One of the major goals of hospice care is keeping the patient as comfortable as possible. When dealing with the progression of an illness, comfort goes beyond keeping the pillows fluffed.
What can hospice workers do to help patients feel more comfortable?
Hospice staff receive special training in caring for an array of physical and emotional symptoms that cause pain, discomfort and distress, according to the National Hospice and Palliative Care Organization. The approach differs based on the patient’s needs and diagnosis as well as what is agreeable to the patient and family members.
The hospice staff works with the patient’s doctor regarding medications, therapies and procedures that will keep the patient comfortable and pain free, according to the NHPCO.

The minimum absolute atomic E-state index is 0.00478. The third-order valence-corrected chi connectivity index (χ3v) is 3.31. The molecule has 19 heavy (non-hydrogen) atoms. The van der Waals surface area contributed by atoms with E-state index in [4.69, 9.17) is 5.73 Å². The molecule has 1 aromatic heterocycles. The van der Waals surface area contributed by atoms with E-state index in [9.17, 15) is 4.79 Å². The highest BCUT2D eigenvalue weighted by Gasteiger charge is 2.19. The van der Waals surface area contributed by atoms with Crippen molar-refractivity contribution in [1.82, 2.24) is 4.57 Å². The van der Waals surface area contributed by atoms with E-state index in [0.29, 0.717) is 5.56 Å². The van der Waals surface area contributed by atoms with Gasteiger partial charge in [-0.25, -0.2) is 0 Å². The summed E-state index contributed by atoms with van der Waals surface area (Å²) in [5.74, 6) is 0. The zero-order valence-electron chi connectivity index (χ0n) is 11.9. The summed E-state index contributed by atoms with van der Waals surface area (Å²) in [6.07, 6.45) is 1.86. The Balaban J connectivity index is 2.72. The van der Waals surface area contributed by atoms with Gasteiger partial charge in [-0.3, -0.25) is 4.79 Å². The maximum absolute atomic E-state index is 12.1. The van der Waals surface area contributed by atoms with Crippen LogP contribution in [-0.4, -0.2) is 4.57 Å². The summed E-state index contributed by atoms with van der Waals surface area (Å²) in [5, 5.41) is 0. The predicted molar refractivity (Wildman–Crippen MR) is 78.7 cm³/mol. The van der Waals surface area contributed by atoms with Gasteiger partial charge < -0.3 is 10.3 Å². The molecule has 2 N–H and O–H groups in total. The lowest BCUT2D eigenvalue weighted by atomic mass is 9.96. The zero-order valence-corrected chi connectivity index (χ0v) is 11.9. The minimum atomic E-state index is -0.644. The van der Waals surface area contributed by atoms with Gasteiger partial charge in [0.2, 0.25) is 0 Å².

Patients are often surprised to find that in addition to helping provide comfort from physical symptoms, hospice services also can provide comfort in the emotional and spiritual areas as well. Many hospice organizations offer the services of a social worker and chaplain who can help provide comfort and grief support for the patient, but also for the family and caregivers, according to the American Hospice Foundation. Patients may find comfort in talking about their past, what their future looks like, or praying or having a prayer said on their behalf.
The approach of hospice places the patient at the center of care, and able to decide what care is enough and what is too much. This puts the patient in control when their illness can make circumstances seem out of control..